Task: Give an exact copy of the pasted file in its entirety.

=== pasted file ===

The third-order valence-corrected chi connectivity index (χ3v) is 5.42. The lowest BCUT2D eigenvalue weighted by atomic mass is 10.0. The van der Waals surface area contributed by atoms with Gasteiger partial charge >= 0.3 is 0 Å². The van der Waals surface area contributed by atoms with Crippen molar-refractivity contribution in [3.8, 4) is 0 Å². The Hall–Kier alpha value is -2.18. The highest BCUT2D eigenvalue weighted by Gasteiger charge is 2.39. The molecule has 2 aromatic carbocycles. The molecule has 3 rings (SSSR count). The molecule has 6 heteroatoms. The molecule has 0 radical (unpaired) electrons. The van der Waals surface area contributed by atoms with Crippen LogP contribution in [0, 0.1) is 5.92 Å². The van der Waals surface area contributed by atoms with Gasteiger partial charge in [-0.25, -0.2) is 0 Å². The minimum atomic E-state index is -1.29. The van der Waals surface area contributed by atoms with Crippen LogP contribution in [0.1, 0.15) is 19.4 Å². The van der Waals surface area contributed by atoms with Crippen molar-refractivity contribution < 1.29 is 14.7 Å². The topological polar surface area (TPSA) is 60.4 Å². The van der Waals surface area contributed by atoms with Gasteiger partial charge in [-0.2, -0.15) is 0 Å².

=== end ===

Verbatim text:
The third-order valence-corrected chi connectivity index (χ3v) is 5.42. The lowest BCUT2D eigenvalue weighted by atomic mass is 10.0. The van der Waals surface area contributed by atoms with Gasteiger partial charge >= 0.3 is 0 Å². The van der Waals surface area contributed by atoms with Crippen molar-refractivity contribution in [3.8, 4) is 0 Å². The Hall–Kier alpha value is -2.18. The highest BCUT2D eigenvalue weighted by Gasteiger charge is 2.39. The molecule has 2 aromatic carbocycles. The molecule has 3 rings (SSSR count). The molecule has 6 heteroatoms. The molecule has 0 radical (unpaired) electrons. The van der Waals surface area contributed by atoms with Crippen LogP contribution in [0, 0.1) is 5.92 Å². The van der Waals surface area contributed by atoms with Gasteiger partial charge in [-0.25, -0.2) is 0 Å². The minimum atomic E-state index is -1.29. The van der Waals surface area contributed by atoms with Crippen LogP contribution in [0.1, 0.15) is 19.4 Å². The van der Waals surface area contributed by atoms with Crippen molar-refractivity contribution < 1.29 is 14.7 Å². The topological polar surface area (TPSA) is 60.4 Å². The van der Waals surface area contributed by atoms with Gasteiger partial charge in [-0.2, -0.15) is 0 Å².